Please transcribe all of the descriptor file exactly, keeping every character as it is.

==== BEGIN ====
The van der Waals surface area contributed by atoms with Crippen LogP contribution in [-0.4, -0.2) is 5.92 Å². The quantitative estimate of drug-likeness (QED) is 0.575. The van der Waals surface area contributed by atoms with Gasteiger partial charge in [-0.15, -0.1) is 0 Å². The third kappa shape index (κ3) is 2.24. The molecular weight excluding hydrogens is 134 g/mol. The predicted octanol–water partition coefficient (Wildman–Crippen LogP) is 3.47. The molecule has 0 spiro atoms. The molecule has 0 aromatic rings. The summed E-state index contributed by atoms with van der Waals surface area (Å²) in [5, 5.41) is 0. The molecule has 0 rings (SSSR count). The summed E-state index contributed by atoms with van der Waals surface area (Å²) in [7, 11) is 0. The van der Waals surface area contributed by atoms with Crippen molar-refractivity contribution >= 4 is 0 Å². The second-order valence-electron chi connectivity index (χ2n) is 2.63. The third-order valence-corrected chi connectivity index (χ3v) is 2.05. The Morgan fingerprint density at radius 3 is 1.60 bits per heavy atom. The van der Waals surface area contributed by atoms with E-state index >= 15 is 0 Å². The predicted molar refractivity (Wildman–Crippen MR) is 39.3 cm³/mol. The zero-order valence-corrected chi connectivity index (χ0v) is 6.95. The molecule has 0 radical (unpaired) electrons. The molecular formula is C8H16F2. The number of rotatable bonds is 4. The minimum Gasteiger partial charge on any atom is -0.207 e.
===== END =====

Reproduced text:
The van der Waals surface area contributed by atoms with Crippen LogP contribution in [-0.4, -0.2) is 5.92 Å². The quantitative estimate of drug-likeness (QED) is 0.575. The van der Waals surface area contributed by atoms with Gasteiger partial charge in [-0.15, -0.1) is 0 Å². The third kappa shape index (κ3) is 2.24. The molecular weight excluding hydrogens is 134 g/mol. The predicted octanol–water partition coefficient (Wildman–Crippen LogP) is 3.47. The molecule has 0 spiro atoms. The molecule has 0 aromatic rings. The summed E-state index contributed by atoms with van der Waals surface area (Å²) in [5, 5.41) is 0. The molecule has 0 rings (SSSR count). The summed E-state index contributed by atoms with van der Waals surface area (Å²) in [7, 11) is 0. The van der Waals surface area contributed by atoms with Crippen molar-refractivity contribution >= 4 is 0 Å². The second-order valence-electron chi connectivity index (χ2n) is 2.63. The third-order valence-corrected chi connectivity index (χ3v) is 2.05. The Morgan fingerprint density at radius 3 is 1.60 bits per heavy atom. The van der Waals surface area contributed by atoms with E-state index >= 15 is 0 Å². The predicted molar refractivity (Wildman–Crippen MR) is 39.3 cm³/mol. The zero-order valence-corrected chi connectivity index (χ0v) is 6.95. The molecule has 0 radical (unpaired) electrons. The molecular formula is C8H16F2. The number of rotatable bonds is 4. The minimum Gasteiger partial charge on any atom is -0.207 e.